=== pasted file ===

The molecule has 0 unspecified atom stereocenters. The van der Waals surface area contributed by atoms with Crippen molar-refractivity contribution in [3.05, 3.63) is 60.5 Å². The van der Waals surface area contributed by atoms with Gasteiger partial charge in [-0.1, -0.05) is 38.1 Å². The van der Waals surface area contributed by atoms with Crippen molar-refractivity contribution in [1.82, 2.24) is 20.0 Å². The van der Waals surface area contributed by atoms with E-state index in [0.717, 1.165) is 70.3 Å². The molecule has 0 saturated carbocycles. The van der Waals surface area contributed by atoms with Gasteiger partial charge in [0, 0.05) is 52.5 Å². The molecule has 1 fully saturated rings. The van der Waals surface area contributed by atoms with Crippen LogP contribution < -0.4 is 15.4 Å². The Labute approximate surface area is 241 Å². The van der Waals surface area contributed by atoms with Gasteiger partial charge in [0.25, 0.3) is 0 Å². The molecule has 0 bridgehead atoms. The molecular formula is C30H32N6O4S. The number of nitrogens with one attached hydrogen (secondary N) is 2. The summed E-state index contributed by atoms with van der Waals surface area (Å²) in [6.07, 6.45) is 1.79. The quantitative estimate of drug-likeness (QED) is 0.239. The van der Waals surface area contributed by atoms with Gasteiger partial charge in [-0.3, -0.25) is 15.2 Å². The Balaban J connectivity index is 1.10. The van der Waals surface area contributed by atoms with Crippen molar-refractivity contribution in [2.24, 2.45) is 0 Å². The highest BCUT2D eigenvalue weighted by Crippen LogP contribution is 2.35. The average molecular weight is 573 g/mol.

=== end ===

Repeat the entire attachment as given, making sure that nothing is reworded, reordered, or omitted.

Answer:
The molecule has 0 unspecified atom stereocenters. The van der Waals surface area contributed by atoms with Crippen molar-refractivity contribution in [3.05, 3.63) is 60.5 Å². The van der Waals surface area contributed by atoms with Gasteiger partial charge in [-0.1, -0.05) is 38.1 Å². The van der Waals surface area contributed by atoms with Crippen molar-refractivity contribution in [1.82, 2.24) is 20.0 Å². The van der Waals surface area contributed by atoms with E-state index in [0.717, 1.165) is 70.3 Å². The molecule has 0 saturated carbocycles. The van der Waals surface area contributed by atoms with Gasteiger partial charge in [0, 0.05) is 52.5 Å². The molecule has 1 fully saturated rings. The van der Waals surface area contributed by atoms with Crippen LogP contribution < -0.4 is 15.4 Å². The Labute approximate surface area is 241 Å². The van der Waals surface area contributed by atoms with Gasteiger partial charge in [0.25, 0.3) is 0 Å². The molecule has 0 bridgehead atoms. The molecular formula is C30H32N6O4S. The number of nitrogens with one attached hydrogen (secondary N) is 2. The summed E-state index contributed by atoms with van der Waals surface area (Å²) in [6.07, 6.45) is 1.79. The quantitative estimate of drug-likeness (QED) is 0.239. The van der Waals surface area contributed by atoms with Gasteiger partial charge in [-0.3, -0.25) is 15.2 Å². The Balaban J connectivity index is 1.10. The van der Waals surface area contributed by atoms with Crippen molar-refractivity contribution in [2.24, 2.45) is 0 Å². The highest BCUT2D eigenvalue weighted by Crippen LogP contribution is 2.35. The average molecular weight is 573 g/mol.